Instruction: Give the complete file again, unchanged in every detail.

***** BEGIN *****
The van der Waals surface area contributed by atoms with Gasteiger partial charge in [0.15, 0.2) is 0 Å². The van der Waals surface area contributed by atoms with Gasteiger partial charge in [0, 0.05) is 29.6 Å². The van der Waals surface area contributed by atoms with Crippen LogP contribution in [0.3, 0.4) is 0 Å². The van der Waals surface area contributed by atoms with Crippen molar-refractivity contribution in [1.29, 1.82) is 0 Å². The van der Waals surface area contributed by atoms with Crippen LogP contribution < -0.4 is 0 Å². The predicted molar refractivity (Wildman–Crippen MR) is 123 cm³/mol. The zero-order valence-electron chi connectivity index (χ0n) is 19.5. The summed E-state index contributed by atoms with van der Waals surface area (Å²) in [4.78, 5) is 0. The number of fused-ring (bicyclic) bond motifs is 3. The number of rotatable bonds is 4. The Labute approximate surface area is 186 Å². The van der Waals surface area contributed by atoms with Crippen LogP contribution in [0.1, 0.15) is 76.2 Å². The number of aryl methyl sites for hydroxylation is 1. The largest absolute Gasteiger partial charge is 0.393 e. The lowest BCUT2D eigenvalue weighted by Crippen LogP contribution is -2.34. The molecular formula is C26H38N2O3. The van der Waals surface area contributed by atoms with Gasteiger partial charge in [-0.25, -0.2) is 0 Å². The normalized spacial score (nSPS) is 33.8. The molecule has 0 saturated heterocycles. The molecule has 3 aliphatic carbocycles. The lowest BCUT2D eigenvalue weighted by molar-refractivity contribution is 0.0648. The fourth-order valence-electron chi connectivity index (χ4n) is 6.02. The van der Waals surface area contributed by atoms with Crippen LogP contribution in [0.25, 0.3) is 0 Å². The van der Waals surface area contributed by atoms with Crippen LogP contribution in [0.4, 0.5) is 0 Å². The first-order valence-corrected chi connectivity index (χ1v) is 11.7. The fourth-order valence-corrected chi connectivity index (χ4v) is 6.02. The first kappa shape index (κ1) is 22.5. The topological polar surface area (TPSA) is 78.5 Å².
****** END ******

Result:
The van der Waals surface area contributed by atoms with Gasteiger partial charge in [0.15, 0.2) is 0 Å². The van der Waals surface area contributed by atoms with Gasteiger partial charge in [0, 0.05) is 29.6 Å². The van der Waals surface area contributed by atoms with Crippen LogP contribution in [0.3, 0.4) is 0 Å². The van der Waals surface area contributed by atoms with Crippen molar-refractivity contribution in [1.29, 1.82) is 0 Å². The van der Waals surface area contributed by atoms with Crippen LogP contribution < -0.4 is 0 Å². The predicted molar refractivity (Wildman–Crippen MR) is 123 cm³/mol. The zero-order valence-electron chi connectivity index (χ0n) is 19.5. The summed E-state index contributed by atoms with van der Waals surface area (Å²) in [4.78, 5) is 0. The number of fused-ring (bicyclic) bond motifs is 3. The number of rotatable bonds is 4. The Labute approximate surface area is 186 Å². The van der Waals surface area contributed by atoms with Crippen LogP contribution in [0.1, 0.15) is 76.2 Å². The number of aryl methyl sites for hydroxylation is 1. The largest absolute Gasteiger partial charge is 0.393 e. The lowest BCUT2D eigenvalue weighted by Crippen LogP contribution is -2.34. The molecular formula is C26H38N2O3. The van der Waals surface area contributed by atoms with Gasteiger partial charge in [-0.25, -0.2) is 0 Å². The normalized spacial score (nSPS) is 33.8. The molecule has 0 saturated heterocycles. The molecule has 3 aliphatic carbocycles. The lowest BCUT2D eigenvalue weighted by molar-refractivity contribution is 0.0648. The fourth-order valence-electron chi connectivity index (χ4n) is 6.02. The van der Waals surface area contributed by atoms with Crippen LogP contribution in [0.25, 0.3) is 0 Å². The van der Waals surface area contributed by atoms with Crippen LogP contribution in [0.4, 0.5) is 0 Å². The first-order valence-corrected chi connectivity index (χ1v) is 11.7. The fourth-order valence-corrected chi connectivity index (χ4v) is 6.02. The first kappa shape index (κ1) is 22.5. The topological polar surface area (TPSA) is 78.5 Å².